• If there are 7 seconds between the sound of the thunder and the lightning, the lightning is 2.33… or 213 kilometers away. From the table I made, I can see that lightning travels 2 kilometers in 6 seconds and 3 kilometers in 9 seconds. Therefore, my answer should be somewhere between 2 and 3 kilometers and it is. It is closer to 2 kilometers because 7 seconds is closer to 6 seconds than to 9 seconds.

Work Time

Think Kilometers

There is also a rule about lightning and thunder that works for kilometers rather than miles: The distance of lightning in kilometers is the time between the appearance of the lightning and the sound of the thunder in seconds, divided by 3.

Think about this rule and consider the following question:

  • If there are 7 sec between the lightning and the sound of thunder, how far away is the lightning in kilometers?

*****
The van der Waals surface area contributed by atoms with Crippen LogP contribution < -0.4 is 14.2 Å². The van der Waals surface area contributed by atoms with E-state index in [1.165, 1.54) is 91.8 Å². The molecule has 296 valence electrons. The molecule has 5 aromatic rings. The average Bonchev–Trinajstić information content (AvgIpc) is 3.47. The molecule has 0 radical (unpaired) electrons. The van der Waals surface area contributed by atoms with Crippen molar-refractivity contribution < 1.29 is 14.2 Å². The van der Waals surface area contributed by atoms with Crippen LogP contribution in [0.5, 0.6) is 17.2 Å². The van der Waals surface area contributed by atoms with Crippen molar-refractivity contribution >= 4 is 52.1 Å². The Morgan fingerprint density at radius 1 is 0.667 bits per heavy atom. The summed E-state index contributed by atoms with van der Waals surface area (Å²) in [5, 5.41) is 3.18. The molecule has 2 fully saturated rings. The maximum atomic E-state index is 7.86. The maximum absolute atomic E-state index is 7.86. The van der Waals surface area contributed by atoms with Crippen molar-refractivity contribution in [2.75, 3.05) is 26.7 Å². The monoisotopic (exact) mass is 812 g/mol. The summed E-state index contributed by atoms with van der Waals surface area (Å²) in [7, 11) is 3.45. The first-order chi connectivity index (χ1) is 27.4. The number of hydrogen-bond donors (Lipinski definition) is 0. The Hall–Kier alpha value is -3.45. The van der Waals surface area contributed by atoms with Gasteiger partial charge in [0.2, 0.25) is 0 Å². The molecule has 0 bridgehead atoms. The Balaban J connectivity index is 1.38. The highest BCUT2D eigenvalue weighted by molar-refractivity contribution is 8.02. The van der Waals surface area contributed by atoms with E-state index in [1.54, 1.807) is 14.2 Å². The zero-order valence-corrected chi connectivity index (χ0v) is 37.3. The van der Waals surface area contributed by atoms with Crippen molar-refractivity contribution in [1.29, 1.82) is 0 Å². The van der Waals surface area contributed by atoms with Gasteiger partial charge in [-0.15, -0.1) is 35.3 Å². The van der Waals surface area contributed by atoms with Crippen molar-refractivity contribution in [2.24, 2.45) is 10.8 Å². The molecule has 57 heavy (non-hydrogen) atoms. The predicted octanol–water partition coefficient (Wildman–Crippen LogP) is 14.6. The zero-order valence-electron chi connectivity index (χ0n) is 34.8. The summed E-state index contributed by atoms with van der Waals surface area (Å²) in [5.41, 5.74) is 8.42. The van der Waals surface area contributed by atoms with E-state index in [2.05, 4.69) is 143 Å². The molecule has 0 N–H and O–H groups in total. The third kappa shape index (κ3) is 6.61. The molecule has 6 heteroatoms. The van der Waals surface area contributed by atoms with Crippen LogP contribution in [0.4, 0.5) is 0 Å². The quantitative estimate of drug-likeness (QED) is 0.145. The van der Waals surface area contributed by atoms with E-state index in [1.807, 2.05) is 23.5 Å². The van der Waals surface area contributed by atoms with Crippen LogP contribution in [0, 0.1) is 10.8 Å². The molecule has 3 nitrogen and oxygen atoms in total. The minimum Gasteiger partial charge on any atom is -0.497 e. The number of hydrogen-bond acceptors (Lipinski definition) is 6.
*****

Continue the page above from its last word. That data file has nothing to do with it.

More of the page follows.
• Follow the problem-solving process:
    • Understand the situation.
    • Represent the situation.
    • Answer questions about the situation.
    • Check that your answer makes sense.

VIDEO: Lightning and Thunder

Hint:

  • Use the problem-solving process to help guide your thinking.
  • What is the independent variable in the problem situation? What is the dependent variable? How can you represent these variables on your graph?
  • How can you use a ratio table to help you make your graph?
  • What intervals and scale will you use for your graph?